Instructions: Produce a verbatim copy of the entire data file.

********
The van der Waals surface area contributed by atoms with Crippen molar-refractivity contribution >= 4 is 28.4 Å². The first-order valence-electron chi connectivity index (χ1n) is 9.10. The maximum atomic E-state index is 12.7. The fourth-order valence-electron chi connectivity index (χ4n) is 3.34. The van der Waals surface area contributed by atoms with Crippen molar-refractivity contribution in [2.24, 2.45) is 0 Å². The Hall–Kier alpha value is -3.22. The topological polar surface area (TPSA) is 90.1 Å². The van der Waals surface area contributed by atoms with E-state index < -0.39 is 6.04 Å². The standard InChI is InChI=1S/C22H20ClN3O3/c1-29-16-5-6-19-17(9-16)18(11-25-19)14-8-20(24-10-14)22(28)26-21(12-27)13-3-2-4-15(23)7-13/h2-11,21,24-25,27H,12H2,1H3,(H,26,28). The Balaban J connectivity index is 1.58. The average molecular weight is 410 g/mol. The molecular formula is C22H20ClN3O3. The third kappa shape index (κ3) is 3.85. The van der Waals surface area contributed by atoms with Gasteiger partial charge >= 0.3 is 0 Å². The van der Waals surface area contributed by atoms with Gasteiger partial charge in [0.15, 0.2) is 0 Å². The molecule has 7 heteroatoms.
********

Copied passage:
The van der Waals surface area contributed by atoms with Crippen molar-refractivity contribution >= 4 is 28.4 Å². The first-order valence-electron chi connectivity index (χ1n) is 9.10. The maximum atomic E-state index is 12.7. The fourth-order valence-electron chi connectivity index (χ4n) is 3.34. The van der Waals surface area contributed by atoms with Crippen molar-refractivity contribution in [2.24, 2.45) is 0 Å². The Hall–Kier alpha value is -3.22. The topological polar surface area (TPSA) is 90.1 Å². The van der Waals surface area contributed by atoms with E-state index < -0.39 is 6.04 Å². The standard InChI is InChI=1S/C22H20ClN3O3/c1-29-16-5-6-19-17(9-16)18(11-25-19)14-8-20(24-10-14)22(28)26-21(12-27)13-3-2-4-15(23)7-13/h2-11,21,24-25,27H,12H2,1H3,(H,26,28). The Balaban J connectivity index is 1.58. The average molecular weight is 410 g/mol. The molecular formula is C22H20ClN3O3. The third kappa shape index (κ3) is 3.85. The van der Waals surface area contributed by atoms with Gasteiger partial charge >= 0.3 is 0 Å². The van der Waals surface area contributed by atoms with Gasteiger partial charge in [0.15, 0.2) is 0 Å². The molecule has 7 heteroatoms.